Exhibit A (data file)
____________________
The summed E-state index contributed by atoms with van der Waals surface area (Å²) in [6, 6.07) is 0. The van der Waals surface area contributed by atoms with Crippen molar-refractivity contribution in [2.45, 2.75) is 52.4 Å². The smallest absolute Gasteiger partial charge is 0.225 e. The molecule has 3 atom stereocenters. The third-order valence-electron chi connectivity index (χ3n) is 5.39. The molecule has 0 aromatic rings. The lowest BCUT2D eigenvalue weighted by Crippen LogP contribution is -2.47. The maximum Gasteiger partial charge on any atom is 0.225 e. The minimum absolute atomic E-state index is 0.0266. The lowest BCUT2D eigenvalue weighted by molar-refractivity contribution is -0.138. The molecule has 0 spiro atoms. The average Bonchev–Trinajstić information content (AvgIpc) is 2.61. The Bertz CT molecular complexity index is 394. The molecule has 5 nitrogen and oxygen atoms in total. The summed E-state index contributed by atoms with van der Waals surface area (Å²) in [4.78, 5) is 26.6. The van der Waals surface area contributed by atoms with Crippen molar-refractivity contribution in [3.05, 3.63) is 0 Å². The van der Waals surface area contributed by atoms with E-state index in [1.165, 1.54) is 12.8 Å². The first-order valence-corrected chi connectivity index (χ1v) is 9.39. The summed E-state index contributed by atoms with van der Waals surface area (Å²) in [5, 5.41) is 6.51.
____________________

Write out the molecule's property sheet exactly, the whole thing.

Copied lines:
The summed E-state index contributed by atoms with van der Waals surface area (Å²) in [6, 6.07) is 0. The van der Waals surface area contributed by atoms with Crippen molar-refractivity contribution in [2.45, 2.75) is 52.4 Å². The smallest absolute Gasteiger partial charge is 0.225 e. The molecule has 3 atom stereocenters. The third-order valence-electron chi connectivity index (χ3n) is 5.39. The molecule has 0 aromatic rings. The lowest BCUT2D eigenvalue weighted by Crippen LogP contribution is -2.47. The maximum Gasteiger partial charge on any atom is 0.225 e. The minimum absolute atomic E-state index is 0.0266. The lowest BCUT2D eigenvalue weighted by molar-refractivity contribution is -0.138. The molecule has 0 spiro atoms. The average Bonchev–Trinajstić information content (AvgIpc) is 2.61. The Bertz CT molecular complexity index is 394. The molecule has 5 nitrogen and oxygen atoms in total. The summed E-state index contributed by atoms with van der Waals surface area (Å²) in [4.78, 5) is 26.6. The van der Waals surface area contributed by atoms with Crippen molar-refractivity contribution in [3.05, 3.63) is 0 Å². The van der Waals surface area contributed by atoms with E-state index in [1.165, 1.54) is 12.8 Å². The first-order valence-corrected chi connectivity index (χ1v) is 9.39. The summed E-state index contributed by atoms with van der Waals surface area (Å²) in [5, 5.41) is 6.51.